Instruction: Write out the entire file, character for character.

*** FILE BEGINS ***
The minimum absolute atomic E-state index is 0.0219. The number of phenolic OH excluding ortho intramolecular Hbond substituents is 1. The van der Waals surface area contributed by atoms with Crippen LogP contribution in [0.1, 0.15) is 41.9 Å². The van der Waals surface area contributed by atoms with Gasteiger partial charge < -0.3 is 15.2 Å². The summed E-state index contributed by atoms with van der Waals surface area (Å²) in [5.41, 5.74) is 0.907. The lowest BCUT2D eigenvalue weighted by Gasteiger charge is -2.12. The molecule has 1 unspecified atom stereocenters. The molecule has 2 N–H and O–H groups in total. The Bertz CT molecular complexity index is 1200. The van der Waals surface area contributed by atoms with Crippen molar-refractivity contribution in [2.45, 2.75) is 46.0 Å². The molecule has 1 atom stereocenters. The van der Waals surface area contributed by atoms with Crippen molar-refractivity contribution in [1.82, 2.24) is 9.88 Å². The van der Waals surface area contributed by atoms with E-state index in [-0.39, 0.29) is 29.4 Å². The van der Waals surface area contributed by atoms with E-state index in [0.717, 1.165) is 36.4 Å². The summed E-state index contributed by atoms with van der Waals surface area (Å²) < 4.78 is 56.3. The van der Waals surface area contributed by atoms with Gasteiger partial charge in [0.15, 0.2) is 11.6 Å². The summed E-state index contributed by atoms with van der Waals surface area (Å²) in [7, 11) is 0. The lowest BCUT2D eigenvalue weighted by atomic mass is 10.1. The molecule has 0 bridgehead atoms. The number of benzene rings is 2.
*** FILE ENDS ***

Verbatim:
The minimum absolute atomic E-state index is 0.0219. The number of phenolic OH excluding ortho intramolecular Hbond substituents is 1. The van der Waals surface area contributed by atoms with Crippen LogP contribution in [0.1, 0.15) is 41.9 Å². The van der Waals surface area contributed by atoms with Gasteiger partial charge < -0.3 is 15.2 Å². The summed E-state index contributed by atoms with van der Waals surface area (Å²) in [5.41, 5.74) is 0.907. The lowest BCUT2D eigenvalue weighted by Gasteiger charge is -2.12. The molecule has 1 unspecified atom stereocenters. The molecule has 2 N–H and O–H groups in total. The Bertz CT molecular complexity index is 1200. The van der Waals surface area contributed by atoms with Crippen molar-refractivity contribution in [2.45, 2.75) is 46.0 Å². The molecule has 1 atom stereocenters. The van der Waals surface area contributed by atoms with Crippen molar-refractivity contribution in [1.82, 2.24) is 9.88 Å². The van der Waals surface area contributed by atoms with E-state index in [-0.39, 0.29) is 29.4 Å². The van der Waals surface area contributed by atoms with E-state index in [0.717, 1.165) is 36.4 Å². The summed E-state index contributed by atoms with van der Waals surface area (Å²) < 4.78 is 56.3. The van der Waals surface area contributed by atoms with Gasteiger partial charge in [0.15, 0.2) is 11.6 Å². The summed E-state index contributed by atoms with van der Waals surface area (Å²) in [7, 11) is 0. The lowest BCUT2D eigenvalue weighted by atomic mass is 10.1. The molecule has 0 bridgehead atoms. The number of benzene rings is 2.